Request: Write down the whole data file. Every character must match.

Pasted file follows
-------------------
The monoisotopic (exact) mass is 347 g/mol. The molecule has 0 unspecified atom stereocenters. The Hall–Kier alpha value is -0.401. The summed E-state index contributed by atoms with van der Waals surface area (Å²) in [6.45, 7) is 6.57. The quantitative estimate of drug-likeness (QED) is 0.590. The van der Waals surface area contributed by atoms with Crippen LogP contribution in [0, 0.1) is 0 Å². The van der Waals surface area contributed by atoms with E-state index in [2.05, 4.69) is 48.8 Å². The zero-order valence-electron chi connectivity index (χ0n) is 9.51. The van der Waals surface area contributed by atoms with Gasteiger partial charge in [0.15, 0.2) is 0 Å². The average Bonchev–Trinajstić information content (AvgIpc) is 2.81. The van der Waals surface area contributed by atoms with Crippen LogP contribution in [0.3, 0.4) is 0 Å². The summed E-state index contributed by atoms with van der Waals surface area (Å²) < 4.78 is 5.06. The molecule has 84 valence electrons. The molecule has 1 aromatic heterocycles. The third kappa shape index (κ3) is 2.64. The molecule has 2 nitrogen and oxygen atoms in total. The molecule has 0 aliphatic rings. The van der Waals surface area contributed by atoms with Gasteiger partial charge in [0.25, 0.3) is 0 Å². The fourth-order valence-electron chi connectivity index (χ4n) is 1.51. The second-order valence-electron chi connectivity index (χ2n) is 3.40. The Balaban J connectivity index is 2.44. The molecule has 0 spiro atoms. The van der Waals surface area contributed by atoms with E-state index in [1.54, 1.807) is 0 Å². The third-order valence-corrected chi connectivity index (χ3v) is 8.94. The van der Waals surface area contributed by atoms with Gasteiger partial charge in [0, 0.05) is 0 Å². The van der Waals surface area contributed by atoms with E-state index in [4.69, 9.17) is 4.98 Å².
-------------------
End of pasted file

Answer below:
The monoisotopic (exact) mass is 347 g/mol. The molecule has 0 unspecified atom stereocenters. The Hall–Kier alpha value is -0.401. The summed E-state index contributed by atoms with van der Waals surface area (Å²) in [6.45, 7) is 6.57. The quantitative estimate of drug-likeness (QED) is 0.590. The van der Waals surface area contributed by atoms with Crippen LogP contribution in [0, 0.1) is 0 Å². The van der Waals surface area contributed by atoms with E-state index in [2.05, 4.69) is 48.8 Å². The zero-order valence-electron chi connectivity index (χ0n) is 9.51. The van der Waals surface area contributed by atoms with Gasteiger partial charge in [0.15, 0.2) is 0 Å². The average Bonchev–Trinajstić information content (AvgIpc) is 2.81. The van der Waals surface area contributed by atoms with Crippen LogP contribution in [0.3, 0.4) is 0 Å². The summed E-state index contributed by atoms with van der Waals surface area (Å²) < 4.78 is 5.06. The molecule has 84 valence electrons. The molecule has 1 aromatic heterocycles. The third kappa shape index (κ3) is 2.64. The molecule has 2 nitrogen and oxygen atoms in total. The molecule has 0 aliphatic rings. The van der Waals surface area contributed by atoms with Gasteiger partial charge in [0.25, 0.3) is 0 Å². The fourth-order valence-electron chi connectivity index (χ4n) is 1.51. The second-order valence-electron chi connectivity index (χ2n) is 3.40. The Balaban J connectivity index is 2.44. The molecule has 0 spiro atoms. The van der Waals surface area contributed by atoms with E-state index in [1.54, 1.807) is 0 Å². The third-order valence-corrected chi connectivity index (χ3v) is 8.94. The van der Waals surface area contributed by atoms with Gasteiger partial charge in [0, 0.05) is 0 Å². The van der Waals surface area contributed by atoms with E-state index in [4.69, 9.17) is 4.98 Å².